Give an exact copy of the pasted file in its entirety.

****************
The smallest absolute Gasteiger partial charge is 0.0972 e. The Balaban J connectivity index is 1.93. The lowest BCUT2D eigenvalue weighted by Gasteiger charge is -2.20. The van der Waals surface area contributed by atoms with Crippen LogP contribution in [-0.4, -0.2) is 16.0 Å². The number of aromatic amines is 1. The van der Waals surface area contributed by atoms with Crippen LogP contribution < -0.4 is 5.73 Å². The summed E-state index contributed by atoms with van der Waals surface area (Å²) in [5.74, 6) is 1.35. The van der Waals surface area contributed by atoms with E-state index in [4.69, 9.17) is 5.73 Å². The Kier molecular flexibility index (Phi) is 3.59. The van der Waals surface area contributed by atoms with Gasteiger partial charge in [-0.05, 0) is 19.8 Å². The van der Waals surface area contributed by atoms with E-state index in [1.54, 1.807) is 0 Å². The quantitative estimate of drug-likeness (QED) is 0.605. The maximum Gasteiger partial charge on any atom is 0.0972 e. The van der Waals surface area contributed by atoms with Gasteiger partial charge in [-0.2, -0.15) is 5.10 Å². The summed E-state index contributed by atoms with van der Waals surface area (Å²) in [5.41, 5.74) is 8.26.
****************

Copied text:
The smallest absolute Gasteiger partial charge is 0.0972 e. The Balaban J connectivity index is 1.93. The lowest BCUT2D eigenvalue weighted by Gasteiger charge is -2.20. The van der Waals surface area contributed by atoms with Crippen LogP contribution in [-0.4, -0.2) is 16.0 Å². The number of aromatic amines is 1. The van der Waals surface area contributed by atoms with Crippen LogP contribution < -0.4 is 5.73 Å². The summed E-state index contributed by atoms with van der Waals surface area (Å²) in [5.74, 6) is 1.35. The van der Waals surface area contributed by atoms with E-state index in [4.69, 9.17) is 5.73 Å². The Kier molecular flexibility index (Phi) is 3.59. The van der Waals surface area contributed by atoms with Gasteiger partial charge in [-0.05, 0) is 19.8 Å². The van der Waals surface area contributed by atoms with E-state index in [1.54, 1.807) is 0 Å². The quantitative estimate of drug-likeness (QED) is 0.605. The maximum Gasteiger partial charge on any atom is 0.0972 e. The van der Waals surface area contributed by atoms with Gasteiger partial charge in [-0.2, -0.15) is 5.10 Å². The summed E-state index contributed by atoms with van der Waals surface area (Å²) in [5.41, 5.74) is 8.26.